How have your close experiences caring for birds affected your artwork? Until very recently every bird I painted is one I knew personally and, in most cases, raised and released. Juvenile birds are my favorite to paint. Their plumage is almost adult but they often have endearing bits of goofy fluff on top of their heads and they have an unguarded look in their eyes they lose quickly in the wild. When first released they continue to return to the rehabber for food throughout the day but as they adapt to the wild they become more guarded and finally wean themselves from their human ‘parents’.
Its interesting to me one of your favorite mediums to paint in is egg tempera. How did you get started using it and what do you like about it? I may have been programmed since birth with the initials EGG! Eggs symbolize potential to me and also, of course, new life. An egg is like an unwrapped gift. It could contain a life that will endure epic migration or it could simply be food. Eggs are fragile but also quite durable. I love the shape of eggs and the colors, patterns and textures. Certain tinamou eggs are so beautiful they almost defy belief. They look like glazed porcelain in shades of green, blue and a brownish purple.
Something I read about icon painting led me to exploring egg tempera as a painting medium and I was hooked from the beginning. It suits my love of detail perfectly. There is a ceremonial aspect to the process of separating the yolk from the white then mixing the yolk with dry pigments and water to make my paint. I also love how little the process and materials have changed since medieval times.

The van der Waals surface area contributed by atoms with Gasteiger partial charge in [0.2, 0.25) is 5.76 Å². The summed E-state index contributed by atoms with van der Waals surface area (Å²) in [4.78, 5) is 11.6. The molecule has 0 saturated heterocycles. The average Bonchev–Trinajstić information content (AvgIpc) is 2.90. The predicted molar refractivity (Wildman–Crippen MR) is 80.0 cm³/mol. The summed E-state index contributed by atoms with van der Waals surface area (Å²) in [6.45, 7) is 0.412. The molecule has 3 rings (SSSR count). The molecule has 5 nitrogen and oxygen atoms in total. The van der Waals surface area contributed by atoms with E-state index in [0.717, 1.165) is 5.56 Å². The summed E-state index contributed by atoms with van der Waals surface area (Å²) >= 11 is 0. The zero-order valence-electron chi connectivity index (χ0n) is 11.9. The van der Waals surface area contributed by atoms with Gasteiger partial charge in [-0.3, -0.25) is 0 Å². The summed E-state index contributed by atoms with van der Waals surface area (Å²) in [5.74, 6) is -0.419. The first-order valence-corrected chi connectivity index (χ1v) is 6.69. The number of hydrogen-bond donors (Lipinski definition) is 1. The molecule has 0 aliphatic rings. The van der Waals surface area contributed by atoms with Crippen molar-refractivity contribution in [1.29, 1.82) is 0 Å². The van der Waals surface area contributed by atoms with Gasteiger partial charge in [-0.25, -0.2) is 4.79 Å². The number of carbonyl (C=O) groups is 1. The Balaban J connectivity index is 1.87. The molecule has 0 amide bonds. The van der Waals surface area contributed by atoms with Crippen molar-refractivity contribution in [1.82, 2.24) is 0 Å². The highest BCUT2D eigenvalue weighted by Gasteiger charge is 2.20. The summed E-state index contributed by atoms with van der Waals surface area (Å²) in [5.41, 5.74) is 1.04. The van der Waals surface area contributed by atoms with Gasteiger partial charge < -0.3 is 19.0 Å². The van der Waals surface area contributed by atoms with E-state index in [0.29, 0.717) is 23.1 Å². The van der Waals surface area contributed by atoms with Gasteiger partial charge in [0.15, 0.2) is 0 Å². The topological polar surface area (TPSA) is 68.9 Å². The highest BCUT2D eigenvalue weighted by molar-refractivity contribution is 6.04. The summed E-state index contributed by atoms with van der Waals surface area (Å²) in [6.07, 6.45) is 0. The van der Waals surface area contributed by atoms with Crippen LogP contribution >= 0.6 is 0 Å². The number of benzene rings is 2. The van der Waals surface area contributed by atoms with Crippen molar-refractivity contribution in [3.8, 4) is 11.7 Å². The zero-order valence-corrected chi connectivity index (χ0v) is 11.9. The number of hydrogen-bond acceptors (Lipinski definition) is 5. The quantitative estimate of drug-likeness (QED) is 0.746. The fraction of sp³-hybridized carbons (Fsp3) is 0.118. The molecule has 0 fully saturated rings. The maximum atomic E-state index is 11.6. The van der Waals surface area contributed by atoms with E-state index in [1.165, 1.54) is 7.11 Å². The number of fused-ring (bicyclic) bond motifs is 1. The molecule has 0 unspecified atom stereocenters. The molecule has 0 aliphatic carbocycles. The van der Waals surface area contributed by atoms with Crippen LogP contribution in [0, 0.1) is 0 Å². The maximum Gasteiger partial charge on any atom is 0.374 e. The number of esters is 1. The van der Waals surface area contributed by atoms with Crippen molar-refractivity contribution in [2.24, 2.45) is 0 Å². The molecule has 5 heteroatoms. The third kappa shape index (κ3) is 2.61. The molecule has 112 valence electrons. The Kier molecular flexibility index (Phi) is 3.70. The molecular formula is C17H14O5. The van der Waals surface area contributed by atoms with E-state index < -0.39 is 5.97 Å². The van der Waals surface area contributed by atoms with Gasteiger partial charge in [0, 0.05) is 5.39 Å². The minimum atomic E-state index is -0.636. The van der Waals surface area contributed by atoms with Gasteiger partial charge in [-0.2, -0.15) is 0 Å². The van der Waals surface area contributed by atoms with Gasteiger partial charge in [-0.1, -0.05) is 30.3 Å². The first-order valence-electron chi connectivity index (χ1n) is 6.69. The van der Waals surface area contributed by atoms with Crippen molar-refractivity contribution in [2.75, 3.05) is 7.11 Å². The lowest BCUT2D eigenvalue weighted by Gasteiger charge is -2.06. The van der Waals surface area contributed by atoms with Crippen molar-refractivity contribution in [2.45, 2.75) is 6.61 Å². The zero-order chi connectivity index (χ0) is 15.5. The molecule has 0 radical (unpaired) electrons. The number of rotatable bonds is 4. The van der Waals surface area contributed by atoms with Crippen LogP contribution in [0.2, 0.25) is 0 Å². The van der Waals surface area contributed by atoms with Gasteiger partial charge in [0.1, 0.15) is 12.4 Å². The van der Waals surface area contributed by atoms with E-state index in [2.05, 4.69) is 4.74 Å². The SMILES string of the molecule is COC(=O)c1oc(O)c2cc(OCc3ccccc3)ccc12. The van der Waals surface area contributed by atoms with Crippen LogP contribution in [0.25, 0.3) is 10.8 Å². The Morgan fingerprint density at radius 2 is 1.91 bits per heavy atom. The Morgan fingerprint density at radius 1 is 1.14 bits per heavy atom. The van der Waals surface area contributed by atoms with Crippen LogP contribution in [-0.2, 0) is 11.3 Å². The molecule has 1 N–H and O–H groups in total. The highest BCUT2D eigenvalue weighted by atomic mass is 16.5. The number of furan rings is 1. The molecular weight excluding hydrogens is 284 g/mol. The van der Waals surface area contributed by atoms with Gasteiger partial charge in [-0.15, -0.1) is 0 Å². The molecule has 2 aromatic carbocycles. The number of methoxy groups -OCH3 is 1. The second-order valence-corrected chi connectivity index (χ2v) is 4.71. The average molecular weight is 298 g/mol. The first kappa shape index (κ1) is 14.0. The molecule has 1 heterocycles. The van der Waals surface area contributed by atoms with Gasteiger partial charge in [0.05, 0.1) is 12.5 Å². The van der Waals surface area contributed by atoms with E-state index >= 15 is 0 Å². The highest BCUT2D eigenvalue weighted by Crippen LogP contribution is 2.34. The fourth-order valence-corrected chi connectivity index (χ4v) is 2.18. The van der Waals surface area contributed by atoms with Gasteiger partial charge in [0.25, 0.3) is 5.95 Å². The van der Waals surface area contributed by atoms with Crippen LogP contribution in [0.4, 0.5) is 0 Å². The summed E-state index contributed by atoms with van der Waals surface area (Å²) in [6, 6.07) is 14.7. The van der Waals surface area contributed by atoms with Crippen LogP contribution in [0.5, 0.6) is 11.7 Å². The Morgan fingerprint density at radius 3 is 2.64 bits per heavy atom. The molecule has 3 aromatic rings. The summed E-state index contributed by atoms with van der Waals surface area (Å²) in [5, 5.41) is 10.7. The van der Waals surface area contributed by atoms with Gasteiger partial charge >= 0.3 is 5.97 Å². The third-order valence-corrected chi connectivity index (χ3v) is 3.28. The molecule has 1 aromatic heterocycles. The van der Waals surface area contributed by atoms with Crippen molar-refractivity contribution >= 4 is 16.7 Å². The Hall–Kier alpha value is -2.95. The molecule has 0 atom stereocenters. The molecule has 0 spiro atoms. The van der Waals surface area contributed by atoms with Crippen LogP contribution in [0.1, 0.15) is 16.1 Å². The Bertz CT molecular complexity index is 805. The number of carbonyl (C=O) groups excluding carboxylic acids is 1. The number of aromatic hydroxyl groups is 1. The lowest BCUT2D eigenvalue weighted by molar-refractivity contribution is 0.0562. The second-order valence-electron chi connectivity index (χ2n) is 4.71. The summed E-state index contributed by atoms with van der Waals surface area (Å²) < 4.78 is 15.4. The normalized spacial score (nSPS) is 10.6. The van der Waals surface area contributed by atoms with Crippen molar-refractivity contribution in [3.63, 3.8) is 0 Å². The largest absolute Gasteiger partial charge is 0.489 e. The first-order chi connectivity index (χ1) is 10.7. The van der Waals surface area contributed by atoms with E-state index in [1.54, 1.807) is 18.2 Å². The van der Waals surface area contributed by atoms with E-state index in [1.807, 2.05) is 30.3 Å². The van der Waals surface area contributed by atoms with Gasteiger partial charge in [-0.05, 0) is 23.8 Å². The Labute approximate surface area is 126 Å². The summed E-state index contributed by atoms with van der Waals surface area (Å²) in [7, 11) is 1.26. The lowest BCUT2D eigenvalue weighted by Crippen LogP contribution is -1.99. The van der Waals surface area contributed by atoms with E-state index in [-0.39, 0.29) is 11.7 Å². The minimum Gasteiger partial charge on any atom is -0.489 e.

Tell me about working in silverpoint , how you became interested in it and why you like. Silverpoint and egg tempera go hand in hand with many artists. Both mediums require patience, precision and slow building of values by layering and both date back to medieval times. (For those who may not know, silverpoint is drawing on a slightly rough surface with a thin silver wire held in a stylus like a pencil.)
The two things I like best about silverpoint are the reflective shine of the silver when the drawing is turned toward the light and the way the drawing tarnishes over time. Tarnishing depends on the environment and is unpredictable but eventually the drawing takes on a warm patina which is a lovely enhancement. I do silverpoint and egg tempera on panels with a traditional gesso ground (rabbitskin glue and marble dust) but have written a how-to book titled Silver Linings for beginners using paper which the more common ground.
Silverpoint requires a certain amount of ‘tooth’ to remove silver from the tip of the stylus. Because traditional grounds commonly use calcium in varying forms it occurred to me that a clamshell might be a natural palette for silverpoint. Much to my surprise it is perfect although the concave shape can be challenging.
What pets do you have? Parrots are my only pets these days. They are a lifetime commitment but offer a lot in terms of interaction. I kind of miss having cats and a dog but birds touch my heart in a unique way.
What are some of the wild animals you have seen from your studio window?
Bluebird, fox and bear photos taken by Banjie
TEMPORAL AND TERRESTRIAL
Egg Tempera & Drawing
featuring Banjie Nicholas, Diane Savino, Carol O’Neill, and Leslie Anderson
March 6- May 3 ~ Reception Thursday March 6 ~ 5:30-8:00 pm
Westfield State University Downtown Art Gallery
105 Elm Street, Westfield, Massachusettes
Banjie’s website: http://www.banjiesart.com
Banjie’s book: Silver Linings